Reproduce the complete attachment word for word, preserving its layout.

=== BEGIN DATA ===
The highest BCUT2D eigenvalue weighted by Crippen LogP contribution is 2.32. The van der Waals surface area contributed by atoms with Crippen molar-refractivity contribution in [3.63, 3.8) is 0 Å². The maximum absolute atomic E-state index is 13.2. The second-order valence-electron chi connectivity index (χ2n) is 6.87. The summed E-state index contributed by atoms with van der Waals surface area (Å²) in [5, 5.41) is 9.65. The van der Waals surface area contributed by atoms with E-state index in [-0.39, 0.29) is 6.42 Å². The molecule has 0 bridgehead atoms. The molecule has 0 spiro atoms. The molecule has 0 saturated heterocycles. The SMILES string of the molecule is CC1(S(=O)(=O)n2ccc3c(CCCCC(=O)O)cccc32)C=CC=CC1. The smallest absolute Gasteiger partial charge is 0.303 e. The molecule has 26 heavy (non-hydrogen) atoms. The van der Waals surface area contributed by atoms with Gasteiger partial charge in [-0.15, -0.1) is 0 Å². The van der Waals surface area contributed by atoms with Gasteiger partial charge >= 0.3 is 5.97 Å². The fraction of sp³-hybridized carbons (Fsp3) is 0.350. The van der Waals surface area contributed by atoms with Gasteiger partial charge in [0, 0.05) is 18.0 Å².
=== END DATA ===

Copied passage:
The highest BCUT2D eigenvalue weighted by Crippen LogP contribution is 2.32. The van der Waals surface area contributed by atoms with Crippen molar-refractivity contribution in [3.63, 3.8) is 0 Å². The maximum absolute atomic E-state index is 13.2. The second-order valence-electron chi connectivity index (χ2n) is 6.87. The summed E-state index contributed by atoms with van der Waals surface area (Å²) in [5, 5.41) is 9.65. The van der Waals surface area contributed by atoms with E-state index in [-0.39, 0.29) is 6.42 Å². The molecule has 0 bridgehead atoms. The molecule has 0 spiro atoms. The molecule has 0 saturated heterocycles. The SMILES string of the molecule is CC1(S(=O)(=O)n2ccc3c(CCCCC(=O)O)cccc32)C=CC=CC1. The smallest absolute Gasteiger partial charge is 0.303 e. The molecule has 26 heavy (non-hydrogen) atoms. The van der Waals surface area contributed by atoms with Gasteiger partial charge in [-0.15, -0.1) is 0 Å². The van der Waals surface area contributed by atoms with Gasteiger partial charge >= 0.3 is 5.97 Å². The fraction of sp³-hybridized carbons (Fsp3) is 0.350. The van der Waals surface area contributed by atoms with Gasteiger partial charge in [0, 0.05) is 18.0 Å².